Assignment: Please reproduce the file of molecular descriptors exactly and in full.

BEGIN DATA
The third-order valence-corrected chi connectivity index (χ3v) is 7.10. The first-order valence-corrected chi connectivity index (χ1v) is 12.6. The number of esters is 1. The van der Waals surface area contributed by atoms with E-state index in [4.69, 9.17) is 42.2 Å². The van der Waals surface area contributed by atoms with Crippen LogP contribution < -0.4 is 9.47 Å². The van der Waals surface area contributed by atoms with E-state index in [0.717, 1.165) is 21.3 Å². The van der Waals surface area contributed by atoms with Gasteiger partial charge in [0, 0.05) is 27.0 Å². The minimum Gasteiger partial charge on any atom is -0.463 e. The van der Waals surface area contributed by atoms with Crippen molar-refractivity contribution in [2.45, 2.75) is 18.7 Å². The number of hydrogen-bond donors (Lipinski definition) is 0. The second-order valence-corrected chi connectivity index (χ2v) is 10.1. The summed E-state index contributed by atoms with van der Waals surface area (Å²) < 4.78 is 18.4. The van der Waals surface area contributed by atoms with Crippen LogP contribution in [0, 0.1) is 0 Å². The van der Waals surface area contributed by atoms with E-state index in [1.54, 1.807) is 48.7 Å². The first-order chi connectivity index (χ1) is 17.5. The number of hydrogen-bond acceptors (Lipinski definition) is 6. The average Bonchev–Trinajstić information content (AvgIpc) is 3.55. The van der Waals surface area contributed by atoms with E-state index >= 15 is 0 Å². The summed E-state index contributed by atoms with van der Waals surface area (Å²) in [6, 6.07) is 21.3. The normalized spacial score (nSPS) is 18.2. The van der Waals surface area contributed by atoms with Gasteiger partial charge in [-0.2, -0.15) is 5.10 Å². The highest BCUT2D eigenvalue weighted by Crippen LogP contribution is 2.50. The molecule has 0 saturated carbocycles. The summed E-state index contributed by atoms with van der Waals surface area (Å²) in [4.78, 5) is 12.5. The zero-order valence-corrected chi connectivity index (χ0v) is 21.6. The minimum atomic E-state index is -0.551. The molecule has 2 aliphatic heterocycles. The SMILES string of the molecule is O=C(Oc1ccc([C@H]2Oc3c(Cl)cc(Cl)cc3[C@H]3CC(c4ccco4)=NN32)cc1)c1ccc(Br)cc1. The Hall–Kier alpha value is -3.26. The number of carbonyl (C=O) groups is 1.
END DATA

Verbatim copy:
The third-order valence-corrected chi connectivity index (χ3v) is 7.10. The first-order valence-corrected chi connectivity index (χ1v) is 12.6. The number of esters is 1. The van der Waals surface area contributed by atoms with E-state index in [4.69, 9.17) is 42.2 Å². The van der Waals surface area contributed by atoms with Crippen LogP contribution < -0.4 is 9.47 Å². The van der Waals surface area contributed by atoms with E-state index in [0.717, 1.165) is 21.3 Å². The van der Waals surface area contributed by atoms with Gasteiger partial charge in [0, 0.05) is 27.0 Å². The minimum Gasteiger partial charge on any atom is -0.463 e. The van der Waals surface area contributed by atoms with Crippen molar-refractivity contribution in [2.45, 2.75) is 18.7 Å². The number of hydrogen-bond donors (Lipinski definition) is 0. The second-order valence-corrected chi connectivity index (χ2v) is 10.1. The summed E-state index contributed by atoms with van der Waals surface area (Å²) < 4.78 is 18.4. The van der Waals surface area contributed by atoms with Crippen LogP contribution in [0, 0.1) is 0 Å². The van der Waals surface area contributed by atoms with E-state index in [1.54, 1.807) is 48.7 Å². The first-order chi connectivity index (χ1) is 17.5. The number of hydrogen-bond acceptors (Lipinski definition) is 6. The average Bonchev–Trinajstić information content (AvgIpc) is 3.55. The van der Waals surface area contributed by atoms with E-state index >= 15 is 0 Å². The summed E-state index contributed by atoms with van der Waals surface area (Å²) in [6, 6.07) is 21.3. The normalized spacial score (nSPS) is 18.2. The van der Waals surface area contributed by atoms with Gasteiger partial charge in [-0.2, -0.15) is 5.10 Å². The highest BCUT2D eigenvalue weighted by Crippen LogP contribution is 2.50. The molecule has 0 saturated carbocycles. The summed E-state index contributed by atoms with van der Waals surface area (Å²) in [4.78, 5) is 12.5. The zero-order valence-corrected chi connectivity index (χ0v) is 21.6. The minimum atomic E-state index is -0.551. The molecule has 2 aliphatic heterocycles. The SMILES string of the molecule is O=C(Oc1ccc([C@H]2Oc3c(Cl)cc(Cl)cc3[C@H]3CC(c4ccco4)=NN32)cc1)c1ccc(Br)cc1. The Hall–Kier alpha value is -3.26. The number of carbonyl (C=O) groups is 1.